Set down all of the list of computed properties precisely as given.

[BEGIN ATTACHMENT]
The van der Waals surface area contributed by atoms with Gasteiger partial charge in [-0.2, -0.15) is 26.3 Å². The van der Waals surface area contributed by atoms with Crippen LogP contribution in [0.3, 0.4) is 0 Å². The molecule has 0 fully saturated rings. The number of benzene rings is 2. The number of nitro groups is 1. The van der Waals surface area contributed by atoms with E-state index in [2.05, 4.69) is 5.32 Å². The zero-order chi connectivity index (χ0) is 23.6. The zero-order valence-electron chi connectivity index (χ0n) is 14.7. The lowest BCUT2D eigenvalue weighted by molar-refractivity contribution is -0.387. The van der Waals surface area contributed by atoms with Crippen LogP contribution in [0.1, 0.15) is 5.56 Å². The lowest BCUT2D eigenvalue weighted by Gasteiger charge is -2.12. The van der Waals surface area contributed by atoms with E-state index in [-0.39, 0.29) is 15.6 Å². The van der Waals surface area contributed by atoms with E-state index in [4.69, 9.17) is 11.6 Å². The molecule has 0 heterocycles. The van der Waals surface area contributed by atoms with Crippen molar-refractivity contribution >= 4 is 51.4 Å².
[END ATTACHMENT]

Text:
The van der Waals surface area contributed by atoms with Gasteiger partial charge in [-0.2, -0.15) is 26.3 Å². The van der Waals surface area contributed by atoms with Crippen LogP contribution in [0.3, 0.4) is 0 Å². The molecule has 0 fully saturated rings. The number of benzene rings is 2. The number of nitro groups is 1. The van der Waals surface area contributed by atoms with E-state index in [2.05, 4.69) is 5.32 Å². The zero-order chi connectivity index (χ0) is 23.6. The zero-order valence-electron chi connectivity index (χ0n) is 14.7. The lowest BCUT2D eigenvalue weighted by molar-refractivity contribution is -0.387. The van der Waals surface area contributed by atoms with Crippen LogP contribution in [0.1, 0.15) is 5.56 Å². The lowest BCUT2D eigenvalue weighted by Gasteiger charge is -2.12. The van der Waals surface area contributed by atoms with E-state index in [-0.39, 0.29) is 15.6 Å². The van der Waals surface area contributed by atoms with E-state index in [4.69, 9.17) is 11.6 Å². The molecule has 0 heterocycles. The van der Waals surface area contributed by atoms with Crippen molar-refractivity contribution >= 4 is 51.4 Å².